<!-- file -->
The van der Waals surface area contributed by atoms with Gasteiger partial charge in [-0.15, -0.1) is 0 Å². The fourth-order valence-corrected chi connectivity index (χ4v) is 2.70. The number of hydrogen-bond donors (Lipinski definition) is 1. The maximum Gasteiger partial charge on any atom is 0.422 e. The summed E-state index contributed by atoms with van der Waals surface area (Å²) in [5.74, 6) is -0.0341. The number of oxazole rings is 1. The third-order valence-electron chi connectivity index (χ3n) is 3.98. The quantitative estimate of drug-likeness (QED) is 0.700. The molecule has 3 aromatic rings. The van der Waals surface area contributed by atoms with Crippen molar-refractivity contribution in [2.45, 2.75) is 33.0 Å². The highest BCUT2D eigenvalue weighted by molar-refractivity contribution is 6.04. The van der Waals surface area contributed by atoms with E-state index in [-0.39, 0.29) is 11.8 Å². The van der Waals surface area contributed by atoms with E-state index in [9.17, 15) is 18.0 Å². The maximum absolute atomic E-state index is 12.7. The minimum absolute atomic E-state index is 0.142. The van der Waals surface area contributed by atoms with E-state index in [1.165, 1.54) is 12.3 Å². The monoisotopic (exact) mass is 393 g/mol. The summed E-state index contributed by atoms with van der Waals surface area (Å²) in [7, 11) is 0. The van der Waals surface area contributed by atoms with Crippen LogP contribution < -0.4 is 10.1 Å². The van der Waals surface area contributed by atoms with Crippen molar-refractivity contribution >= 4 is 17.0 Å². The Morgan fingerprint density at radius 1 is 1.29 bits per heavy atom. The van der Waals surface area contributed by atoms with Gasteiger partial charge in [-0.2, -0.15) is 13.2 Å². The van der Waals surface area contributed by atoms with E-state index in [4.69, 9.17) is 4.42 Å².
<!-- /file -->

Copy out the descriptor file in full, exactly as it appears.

The van der Waals surface area contributed by atoms with Gasteiger partial charge in [-0.15, -0.1) is 0 Å². The fourth-order valence-corrected chi connectivity index (χ4v) is 2.70. The number of hydrogen-bond donors (Lipinski definition) is 1. The maximum Gasteiger partial charge on any atom is 0.422 e. The summed E-state index contributed by atoms with van der Waals surface area (Å²) in [5.74, 6) is -0.0341. The number of oxazole rings is 1. The third-order valence-electron chi connectivity index (χ3n) is 3.98. The quantitative estimate of drug-likeness (QED) is 0.700. The molecule has 3 aromatic rings. The van der Waals surface area contributed by atoms with Crippen molar-refractivity contribution in [2.45, 2.75) is 33.0 Å². The highest BCUT2D eigenvalue weighted by molar-refractivity contribution is 6.04. The van der Waals surface area contributed by atoms with E-state index in [-0.39, 0.29) is 11.8 Å². The van der Waals surface area contributed by atoms with E-state index in [9.17, 15) is 18.0 Å². The maximum absolute atomic E-state index is 12.7. The minimum absolute atomic E-state index is 0.142. The van der Waals surface area contributed by atoms with E-state index in [1.165, 1.54) is 12.3 Å². The monoisotopic (exact) mass is 393 g/mol. The summed E-state index contributed by atoms with van der Waals surface area (Å²) in [7, 11) is 0. The van der Waals surface area contributed by atoms with Crippen LogP contribution < -0.4 is 10.1 Å². The van der Waals surface area contributed by atoms with Crippen molar-refractivity contribution >= 4 is 17.0 Å². The Morgan fingerprint density at radius 1 is 1.29 bits per heavy atom. The van der Waals surface area contributed by atoms with Gasteiger partial charge in [-0.2, -0.15) is 13.2 Å². The van der Waals surface area contributed by atoms with E-state index in [4.69, 9.17) is 4.42 Å².